Ocier helped his father run the informal bank, and that was just one of the character-building experiences he shared with his father, who, like his mother, passed away last year. Tan Guat was 88 and Ocier was 86 and both passed within just two months of each other.
For Ocier, the naming of the leadership center is just another way for him to honor his parents and the school that helped mold him into the man he is today.—TINA ARCEO-DUMLAO
Unusual bidding questions
It must be tough being Energy Regulatory Commission (ERC) chair Jovy Salazar nowadays. Already under preventive suspension for multiple administrative cases—and with no less than President Duterte asking him to step down—more adverse information is emerging from the regulatory agency from the time the former was in power.
Of course, this adverse information comes from his critics but, if they are to be believed, the suspended ERC chief supposedly is entangled in all sorts of bidding “issues.”
There is, of course, that controversial audio-visual project awarded to a bidder that led to the suicide of ERC director Francisco Villa last year. From pest control services to software subscriptions—all for the use of the Office of the Chairman, we were told. There is new evidence that another procurement process for some office renovation was ordered under murky circumstances.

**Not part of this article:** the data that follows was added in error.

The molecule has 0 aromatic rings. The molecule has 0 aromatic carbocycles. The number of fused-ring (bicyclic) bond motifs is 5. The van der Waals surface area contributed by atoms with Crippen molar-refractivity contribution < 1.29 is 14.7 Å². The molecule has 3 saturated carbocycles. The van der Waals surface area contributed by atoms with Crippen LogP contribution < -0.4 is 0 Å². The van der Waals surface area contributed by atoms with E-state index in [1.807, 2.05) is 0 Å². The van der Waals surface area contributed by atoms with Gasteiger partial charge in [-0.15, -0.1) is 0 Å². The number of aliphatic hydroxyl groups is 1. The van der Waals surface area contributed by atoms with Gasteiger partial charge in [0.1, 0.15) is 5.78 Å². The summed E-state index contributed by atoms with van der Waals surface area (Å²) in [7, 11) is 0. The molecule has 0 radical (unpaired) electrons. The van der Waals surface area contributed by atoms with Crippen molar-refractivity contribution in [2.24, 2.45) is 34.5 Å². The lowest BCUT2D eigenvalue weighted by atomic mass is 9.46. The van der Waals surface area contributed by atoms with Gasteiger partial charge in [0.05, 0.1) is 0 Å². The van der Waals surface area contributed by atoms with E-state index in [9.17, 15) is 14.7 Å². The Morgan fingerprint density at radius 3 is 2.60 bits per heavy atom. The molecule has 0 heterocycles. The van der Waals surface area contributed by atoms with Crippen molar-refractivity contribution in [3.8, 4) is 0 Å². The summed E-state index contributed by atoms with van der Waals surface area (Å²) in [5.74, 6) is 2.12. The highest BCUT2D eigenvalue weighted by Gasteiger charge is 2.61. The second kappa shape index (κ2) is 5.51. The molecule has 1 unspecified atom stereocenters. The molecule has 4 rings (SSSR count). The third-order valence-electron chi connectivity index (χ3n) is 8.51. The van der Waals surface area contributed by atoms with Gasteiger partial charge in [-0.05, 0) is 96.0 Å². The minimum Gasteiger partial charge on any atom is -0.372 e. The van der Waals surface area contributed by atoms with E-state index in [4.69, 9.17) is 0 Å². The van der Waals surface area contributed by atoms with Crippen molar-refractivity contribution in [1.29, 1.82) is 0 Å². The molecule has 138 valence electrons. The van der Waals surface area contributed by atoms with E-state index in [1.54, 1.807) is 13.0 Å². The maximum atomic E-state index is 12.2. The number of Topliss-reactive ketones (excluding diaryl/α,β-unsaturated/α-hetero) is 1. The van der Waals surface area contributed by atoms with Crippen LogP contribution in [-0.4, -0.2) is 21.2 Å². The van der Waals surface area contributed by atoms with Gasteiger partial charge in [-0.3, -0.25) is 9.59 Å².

But the renovation job done on Salazar’s office (at a price tag of P 1.5 million, according to insiders) would not have stood out had the correct process been followed from the start, according to his critics in the agency.
Records from Salazar’s own office showed the agency paid more than P800,000 to a certain PrimeArt Builders in April 2016 for the renovation work but, curiously, it was only half a year later in October 2016 that the ERC posted the corresponding request for quotation on the government’s bidding website. By then, several hundred thousands of pesos more had been paid to three other suppliers for labor and construction materials beginning in September 2015.
What is more unusual for the conservative bureaucrats in the ERC is that part of the sum paid to PrimeArt Builders went to somewhat stylish shower partitions in the ERC head’s bathroom, as well as sound insulation paneling that shielded those outside the office from hearing whatever sound is coming from the loo.
Why the need for sound insulation for the bathroom? “Who knows?” replied our naughty agency source, with a wink.—DAXIM L. LUCAS